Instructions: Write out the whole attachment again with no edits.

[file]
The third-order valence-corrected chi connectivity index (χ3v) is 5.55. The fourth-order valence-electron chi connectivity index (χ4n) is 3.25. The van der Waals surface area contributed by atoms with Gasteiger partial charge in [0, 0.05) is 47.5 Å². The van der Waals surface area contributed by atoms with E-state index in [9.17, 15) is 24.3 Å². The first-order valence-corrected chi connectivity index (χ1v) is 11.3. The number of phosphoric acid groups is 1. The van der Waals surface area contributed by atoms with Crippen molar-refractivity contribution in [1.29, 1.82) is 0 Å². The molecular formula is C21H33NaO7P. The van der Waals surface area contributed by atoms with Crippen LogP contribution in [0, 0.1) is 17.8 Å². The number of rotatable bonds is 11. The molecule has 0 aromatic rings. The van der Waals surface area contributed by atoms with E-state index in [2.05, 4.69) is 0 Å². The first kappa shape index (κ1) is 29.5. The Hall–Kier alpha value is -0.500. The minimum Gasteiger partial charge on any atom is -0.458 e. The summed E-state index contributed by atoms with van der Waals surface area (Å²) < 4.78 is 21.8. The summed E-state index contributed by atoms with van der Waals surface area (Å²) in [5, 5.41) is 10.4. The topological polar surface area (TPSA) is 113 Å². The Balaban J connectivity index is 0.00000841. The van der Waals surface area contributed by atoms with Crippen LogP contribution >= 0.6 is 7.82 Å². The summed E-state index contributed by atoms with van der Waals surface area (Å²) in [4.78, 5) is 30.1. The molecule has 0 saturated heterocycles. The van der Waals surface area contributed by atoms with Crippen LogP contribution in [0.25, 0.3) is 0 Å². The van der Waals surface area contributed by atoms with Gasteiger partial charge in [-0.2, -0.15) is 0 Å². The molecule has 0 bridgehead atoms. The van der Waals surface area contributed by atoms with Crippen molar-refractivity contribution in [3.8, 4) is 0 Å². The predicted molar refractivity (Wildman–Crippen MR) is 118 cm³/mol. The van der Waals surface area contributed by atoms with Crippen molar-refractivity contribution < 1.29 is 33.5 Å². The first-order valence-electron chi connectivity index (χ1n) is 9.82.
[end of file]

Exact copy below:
The third-order valence-corrected chi connectivity index (χ3v) is 5.55. The fourth-order valence-electron chi connectivity index (χ4n) is 3.25. The van der Waals surface area contributed by atoms with Gasteiger partial charge in [0, 0.05) is 47.5 Å². The van der Waals surface area contributed by atoms with E-state index in [9.17, 15) is 24.3 Å². The first-order valence-corrected chi connectivity index (χ1v) is 11.3. The number of phosphoric acid groups is 1. The van der Waals surface area contributed by atoms with Crippen molar-refractivity contribution in [1.29, 1.82) is 0 Å². The molecular formula is C21H33NaO7P. The van der Waals surface area contributed by atoms with Crippen LogP contribution in [0, 0.1) is 17.8 Å². The number of rotatable bonds is 11. The molecule has 0 aromatic rings. The van der Waals surface area contributed by atoms with E-state index in [2.05, 4.69) is 0 Å². The first kappa shape index (κ1) is 29.5. The Hall–Kier alpha value is -0.500. The minimum Gasteiger partial charge on any atom is -0.458 e. The summed E-state index contributed by atoms with van der Waals surface area (Å²) < 4.78 is 21.8. The summed E-state index contributed by atoms with van der Waals surface area (Å²) in [5, 5.41) is 10.4. The topological polar surface area (TPSA) is 113 Å². The Balaban J connectivity index is 0.00000841. The van der Waals surface area contributed by atoms with Crippen LogP contribution >= 0.6 is 7.82 Å². The summed E-state index contributed by atoms with van der Waals surface area (Å²) in [4.78, 5) is 30.1. The molecule has 0 saturated heterocycles. The van der Waals surface area contributed by atoms with Crippen LogP contribution in [0.25, 0.3) is 0 Å². The van der Waals surface area contributed by atoms with Gasteiger partial charge in [-0.2, -0.15) is 0 Å². The molecule has 0 bridgehead atoms. The van der Waals surface area contributed by atoms with Crippen molar-refractivity contribution in [3.8, 4) is 0 Å². The predicted molar refractivity (Wildman–Crippen MR) is 118 cm³/mol. The van der Waals surface area contributed by atoms with Crippen molar-refractivity contribution < 1.29 is 33.5 Å². The first-order valence-electron chi connectivity index (χ1n) is 9.82.